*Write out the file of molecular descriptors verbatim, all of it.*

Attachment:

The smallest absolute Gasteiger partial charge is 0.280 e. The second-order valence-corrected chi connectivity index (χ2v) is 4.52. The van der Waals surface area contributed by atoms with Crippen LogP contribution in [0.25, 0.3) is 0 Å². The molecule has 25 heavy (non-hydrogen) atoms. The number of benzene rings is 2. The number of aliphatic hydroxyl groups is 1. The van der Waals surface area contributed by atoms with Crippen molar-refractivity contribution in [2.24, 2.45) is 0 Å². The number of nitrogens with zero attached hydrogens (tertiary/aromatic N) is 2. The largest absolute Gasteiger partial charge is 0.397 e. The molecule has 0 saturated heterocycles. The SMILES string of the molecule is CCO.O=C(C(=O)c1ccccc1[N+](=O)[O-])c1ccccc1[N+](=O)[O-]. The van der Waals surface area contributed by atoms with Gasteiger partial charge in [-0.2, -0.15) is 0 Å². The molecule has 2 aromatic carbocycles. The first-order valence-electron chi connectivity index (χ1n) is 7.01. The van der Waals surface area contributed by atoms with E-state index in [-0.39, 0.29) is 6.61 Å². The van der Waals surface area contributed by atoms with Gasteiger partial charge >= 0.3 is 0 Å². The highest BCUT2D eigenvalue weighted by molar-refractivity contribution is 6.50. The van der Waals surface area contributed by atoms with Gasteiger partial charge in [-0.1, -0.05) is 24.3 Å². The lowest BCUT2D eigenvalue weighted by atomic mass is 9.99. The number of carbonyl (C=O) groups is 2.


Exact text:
The smallest absolute Gasteiger partial charge is 0.280 e. The second-order valence-corrected chi connectivity index (χ2v) is 4.52. The van der Waals surface area contributed by atoms with Crippen LogP contribution in [0.25, 0.3) is 0 Å². The molecule has 25 heavy (non-hydrogen) atoms. The number of benzene rings is 2. The number of aliphatic hydroxyl groups is 1. The van der Waals surface area contributed by atoms with Crippen molar-refractivity contribution in [2.24, 2.45) is 0 Å². The number of nitrogens with zero attached hydrogens (tertiary/aromatic N) is 2. The largest absolute Gasteiger partial charge is 0.397 e. The molecule has 0 saturated heterocycles. The SMILES string of the molecule is CCO.O=C(C(=O)c1ccccc1[N+](=O)[O-])c1ccccc1[N+](=O)[O-]. The van der Waals surface area contributed by atoms with Gasteiger partial charge in [-0.2, -0.15) is 0 Å². The molecule has 2 aromatic carbocycles. The first-order valence-electron chi connectivity index (χ1n) is 7.01. The van der Waals surface area contributed by atoms with E-state index in [-0.39, 0.29) is 6.61 Å². The van der Waals surface area contributed by atoms with Gasteiger partial charge >= 0.3 is 0 Å². The highest BCUT2D eigenvalue weighted by molar-refractivity contribution is 6.50. The van der Waals surface area contributed by atoms with Gasteiger partial charge in [-0.1, -0.05) is 24.3 Å². The lowest BCUT2D eigenvalue weighted by atomic mass is 9.99. The number of carbonyl (C=O) groups is 2.